LAKE ALFRED, Fla. - This month, researchers at the University of Florida will release a new strain of grapefruit they've worked on for more than a decade.
It started with the hope to create the juiciest, sweetest, meatiest grapefruit on the market. The father was a triploid Florida grapefruit. The mother was a pomelo.
"We needed to make a cross between the two parents," explained UF Citrus Geneticist Chunxian Chen.
But just like most children, you never know exactly what you'll get.
"The greatest discoveries are always made by accident," Fred Gmitter smiled. "You're looking for something and come onto something else."
Chen and Gmitter, professor of citrus genetics at the University of Florida, came across UF 914, which is missing a chemical found in other grapefruits. That chemical causes the so-called "grapefruit effect" in people taking common medications for high blood pressure, cholesterol, anxiety, even heartburn.
"It enables the body to take up more of the medicine than it should be taking, so you get potentially dangerous levels of the medicines in your blood stream," Gmitter said.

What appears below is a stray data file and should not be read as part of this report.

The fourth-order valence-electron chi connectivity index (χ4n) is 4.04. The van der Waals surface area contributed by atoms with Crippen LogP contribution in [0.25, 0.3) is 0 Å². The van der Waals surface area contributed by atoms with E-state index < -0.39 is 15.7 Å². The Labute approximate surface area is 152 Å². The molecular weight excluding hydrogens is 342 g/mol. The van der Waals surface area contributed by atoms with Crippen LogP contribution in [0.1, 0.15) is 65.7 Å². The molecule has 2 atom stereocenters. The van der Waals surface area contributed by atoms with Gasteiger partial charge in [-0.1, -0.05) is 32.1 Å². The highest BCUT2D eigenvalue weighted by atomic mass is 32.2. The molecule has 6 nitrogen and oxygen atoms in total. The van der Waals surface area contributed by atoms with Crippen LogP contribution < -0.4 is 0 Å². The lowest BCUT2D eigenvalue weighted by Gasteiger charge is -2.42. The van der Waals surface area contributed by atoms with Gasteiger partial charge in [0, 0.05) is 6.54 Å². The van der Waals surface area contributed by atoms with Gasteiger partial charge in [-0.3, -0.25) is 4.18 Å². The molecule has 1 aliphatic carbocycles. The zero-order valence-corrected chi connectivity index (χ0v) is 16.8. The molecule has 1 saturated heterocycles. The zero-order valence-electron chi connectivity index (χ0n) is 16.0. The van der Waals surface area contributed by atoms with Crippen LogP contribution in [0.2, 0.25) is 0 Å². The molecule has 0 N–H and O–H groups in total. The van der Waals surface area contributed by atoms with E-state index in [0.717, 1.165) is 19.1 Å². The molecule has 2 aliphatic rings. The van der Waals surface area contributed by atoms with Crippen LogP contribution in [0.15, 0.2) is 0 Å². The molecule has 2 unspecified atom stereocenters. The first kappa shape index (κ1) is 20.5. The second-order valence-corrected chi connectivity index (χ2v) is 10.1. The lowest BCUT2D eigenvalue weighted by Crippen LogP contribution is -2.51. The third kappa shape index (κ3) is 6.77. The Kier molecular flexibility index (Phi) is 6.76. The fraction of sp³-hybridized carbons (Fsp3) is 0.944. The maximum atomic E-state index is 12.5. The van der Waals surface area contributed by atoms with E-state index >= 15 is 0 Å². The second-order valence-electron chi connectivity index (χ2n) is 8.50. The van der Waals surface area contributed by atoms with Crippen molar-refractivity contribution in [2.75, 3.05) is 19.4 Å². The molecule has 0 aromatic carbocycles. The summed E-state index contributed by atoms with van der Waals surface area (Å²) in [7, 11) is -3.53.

So far, lab tests show UF 914 has no effect on those medicines.
"It looks really good and has high potential," Chen said.
UF 914 is good news for Florida's citrus market, because a large portion of patients on such medications are senior citizens, also a major grapefruit consumer.
"That's one of the reasons the grapefruit market's been declining," Gmitter said. "So this, perhaps, can help overcome that part of the problem."
UF 914 still faces clinical trial, but researchers will release it to growers this month. They'll turn the 10 trees that exist now into the quarter million needed for consumer-level production.
Then grapefruit lovers can finally buy it. They just have to wait about 5 more years. Gmitter and Chen believe they will.
"They miss their grapefruit. They ate a grapefruit every day and now their doctor tells them they can't eat a grapefruit and they want grapefruit," Gmitter said. "They want it in the worst way."
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